The ongoing pandemic has taught us something interesting: we don’t need offices to get work done. We need them to energize ourselves with value, excitement and perspective.
I vividly remember the brisk November morning that I stepped into the Ellun Kanat office to sign my contract. Although I knew about their pert reputation, I expected to see drowsy people going through their morning routines, opening emails and drinking coffee. To my surprise, the office was buzzing with conversation, laughter and intense work.
The culture of the place swept me off my feet. This organisation appreciated candour more than anything, and there were no walls or thresholds to divide people.
Would these thoughts have dawned on me, had I not visited the office? At least not as instantly and intensely. An office is still the best tool for building a shared culture and establishing common practices.
Offices as stages for culture
We are foremost distancing ourselves from our work environments and shared cultures. It’s a sum of many factors that we don’t always consider meaningful.
We don’t see colleagues flying through hallways or teams brainstorming in conference rooms. We don’t hear our coworkers venting in between meetings. We can’t see up close how others go about their tasks. We don’t observe the office, and can’t take in the meaning that the furniture and the everyday routines communicate to us. Nor do we feel the electricity that sparks when the entire personnel gathers to discuss or disclose important news.
At the office, work becomes a theatrical performance that reminds us of what is essential about the things we’re doing.
At the office, work becomes a theatrical performance that reminds us of what is essential about the things we’re doing. In remote conditions, work becomes a mere output that is stripped of the theater. When we don’t get a continuous feed of people working, the shared culture can easily begin to dislocate.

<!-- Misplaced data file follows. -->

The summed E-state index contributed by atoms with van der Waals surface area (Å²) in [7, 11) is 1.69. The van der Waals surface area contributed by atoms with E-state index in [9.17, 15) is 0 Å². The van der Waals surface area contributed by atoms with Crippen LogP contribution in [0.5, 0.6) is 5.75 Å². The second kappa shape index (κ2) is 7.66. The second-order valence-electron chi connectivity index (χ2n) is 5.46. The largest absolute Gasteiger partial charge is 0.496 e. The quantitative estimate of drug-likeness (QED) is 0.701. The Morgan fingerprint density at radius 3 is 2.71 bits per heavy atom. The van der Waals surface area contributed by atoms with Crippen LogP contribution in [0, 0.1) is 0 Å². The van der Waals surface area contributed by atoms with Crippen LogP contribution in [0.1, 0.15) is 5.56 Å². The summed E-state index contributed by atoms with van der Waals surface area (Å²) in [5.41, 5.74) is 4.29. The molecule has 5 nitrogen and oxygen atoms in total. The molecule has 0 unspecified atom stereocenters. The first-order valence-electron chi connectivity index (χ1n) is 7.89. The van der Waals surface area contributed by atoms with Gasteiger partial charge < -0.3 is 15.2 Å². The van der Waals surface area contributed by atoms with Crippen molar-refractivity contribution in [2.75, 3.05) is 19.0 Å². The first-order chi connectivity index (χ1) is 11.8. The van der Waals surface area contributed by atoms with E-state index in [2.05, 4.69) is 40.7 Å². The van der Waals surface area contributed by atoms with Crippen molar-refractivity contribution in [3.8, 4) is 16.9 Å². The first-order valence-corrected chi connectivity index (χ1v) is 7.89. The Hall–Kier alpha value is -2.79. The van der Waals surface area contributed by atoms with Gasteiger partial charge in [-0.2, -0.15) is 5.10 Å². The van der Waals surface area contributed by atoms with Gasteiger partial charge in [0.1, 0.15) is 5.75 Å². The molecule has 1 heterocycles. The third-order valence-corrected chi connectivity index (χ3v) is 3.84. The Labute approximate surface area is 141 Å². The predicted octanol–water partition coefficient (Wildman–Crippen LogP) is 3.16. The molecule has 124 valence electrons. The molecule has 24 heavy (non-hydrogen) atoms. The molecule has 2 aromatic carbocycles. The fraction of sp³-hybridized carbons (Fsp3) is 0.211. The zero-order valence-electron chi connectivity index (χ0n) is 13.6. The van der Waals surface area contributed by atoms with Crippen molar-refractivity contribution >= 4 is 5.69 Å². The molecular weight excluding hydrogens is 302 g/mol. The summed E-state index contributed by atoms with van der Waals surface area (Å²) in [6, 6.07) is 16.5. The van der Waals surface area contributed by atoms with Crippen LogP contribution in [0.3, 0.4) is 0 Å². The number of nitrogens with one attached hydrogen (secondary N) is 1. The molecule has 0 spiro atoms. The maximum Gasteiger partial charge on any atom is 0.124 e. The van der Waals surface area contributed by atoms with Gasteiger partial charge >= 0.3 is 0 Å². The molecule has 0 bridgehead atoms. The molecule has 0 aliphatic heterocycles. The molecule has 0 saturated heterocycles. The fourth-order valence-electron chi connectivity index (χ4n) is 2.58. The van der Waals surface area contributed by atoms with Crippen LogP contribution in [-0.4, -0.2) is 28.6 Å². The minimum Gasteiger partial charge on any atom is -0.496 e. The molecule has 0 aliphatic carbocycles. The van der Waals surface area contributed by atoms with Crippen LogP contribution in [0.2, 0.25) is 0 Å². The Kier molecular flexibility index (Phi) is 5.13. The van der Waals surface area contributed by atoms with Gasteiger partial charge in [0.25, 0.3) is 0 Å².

The Cultural Web Model by Gerry Johnson and Kevan Scholes distinguishes between six elements that typically support an organisation’s culture and development. These elements are routines, stories, symbols, power and organisation structures, and control systems. If a significant number of these mutate or disappear, the organisation’s cultural paradigm may well shift.
Out of the six elements, control systems, power structures and organisation structures haven’t changed a great deal in the remote era. On the contrary, rituals, stories and symbols are under the knife. And it can be expected, because rituals, stories and symbols are strongly connected to offices and the face-to-face interaction that takes place in them. If the office is a stage, these three elements are the protagonists.
The elements of an organisation’s cultural paradigm (Johnson & Scholes)
From adaptation to agreements
What should we think about all this? What will happen to organisation cultures, if the future of white collar work is multilocal?
According to preliminary research, the best performing teams have boldly shaped and agreed on new ways to work and communicate.
Before, we used to adapt to the lay of the land at the office. Now, we need to proactively come to terms with how we operate and why. This in turn sets new demands for supervisors and internal communications.
If we want to keep a strong culture, the entire cast needs to participate in the play one way or the other.